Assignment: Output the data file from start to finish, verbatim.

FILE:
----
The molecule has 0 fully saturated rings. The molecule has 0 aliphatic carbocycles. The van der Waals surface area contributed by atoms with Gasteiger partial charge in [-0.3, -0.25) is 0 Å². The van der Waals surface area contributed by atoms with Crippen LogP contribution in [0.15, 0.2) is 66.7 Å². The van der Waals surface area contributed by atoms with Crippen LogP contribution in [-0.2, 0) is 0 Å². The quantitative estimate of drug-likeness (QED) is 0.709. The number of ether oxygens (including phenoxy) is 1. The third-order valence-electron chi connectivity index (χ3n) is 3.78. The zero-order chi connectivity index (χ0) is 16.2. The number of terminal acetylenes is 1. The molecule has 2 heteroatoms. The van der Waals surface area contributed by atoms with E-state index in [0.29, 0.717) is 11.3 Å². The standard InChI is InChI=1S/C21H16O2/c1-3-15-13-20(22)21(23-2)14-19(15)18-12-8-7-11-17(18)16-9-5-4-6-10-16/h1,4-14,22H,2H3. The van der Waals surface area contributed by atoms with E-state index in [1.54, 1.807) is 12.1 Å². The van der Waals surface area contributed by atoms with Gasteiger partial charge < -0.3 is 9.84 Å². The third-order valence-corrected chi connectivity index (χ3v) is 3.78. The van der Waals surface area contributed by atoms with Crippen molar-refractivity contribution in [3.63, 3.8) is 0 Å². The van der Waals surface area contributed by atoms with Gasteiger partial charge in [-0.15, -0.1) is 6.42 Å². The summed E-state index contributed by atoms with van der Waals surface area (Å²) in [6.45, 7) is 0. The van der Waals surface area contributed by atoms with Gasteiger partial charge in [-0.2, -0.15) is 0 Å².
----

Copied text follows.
The molecule has 0 fully saturated rings. The molecule has 0 aliphatic carbocycles. The van der Waals surface area contributed by atoms with Gasteiger partial charge in [-0.3, -0.25) is 0 Å². The van der Waals surface area contributed by atoms with Crippen LogP contribution in [0.15, 0.2) is 66.7 Å². The van der Waals surface area contributed by atoms with Crippen LogP contribution in [-0.2, 0) is 0 Å². The quantitative estimate of drug-likeness (QED) is 0.709. The number of ether oxygens (including phenoxy) is 1. The third-order valence-electron chi connectivity index (χ3n) is 3.78. The zero-order chi connectivity index (χ0) is 16.2. The number of terminal acetylenes is 1. The molecule has 2 heteroatoms. The van der Waals surface area contributed by atoms with E-state index in [0.29, 0.717) is 11.3 Å². The standard InChI is InChI=1S/C21H16O2/c1-3-15-13-20(22)21(23-2)14-19(15)18-12-8-7-11-17(18)16-9-5-4-6-10-16/h1,4-14,22H,2H3. The van der Waals surface area contributed by atoms with E-state index in [1.54, 1.807) is 12.1 Å². The van der Waals surface area contributed by atoms with Gasteiger partial charge < -0.3 is 9.84 Å². The third-order valence-corrected chi connectivity index (χ3v) is 3.78. The van der Waals surface area contributed by atoms with Crippen molar-refractivity contribution in [3.63, 3.8) is 0 Å². The van der Waals surface area contributed by atoms with Gasteiger partial charge in [-0.15, -0.1) is 6.42 Å². The summed E-state index contributed by atoms with van der Waals surface area (Å²) in [6.45, 7) is 0. The van der Waals surface area contributed by atoms with Gasteiger partial charge in [-0.2, -0.15) is 0 Å².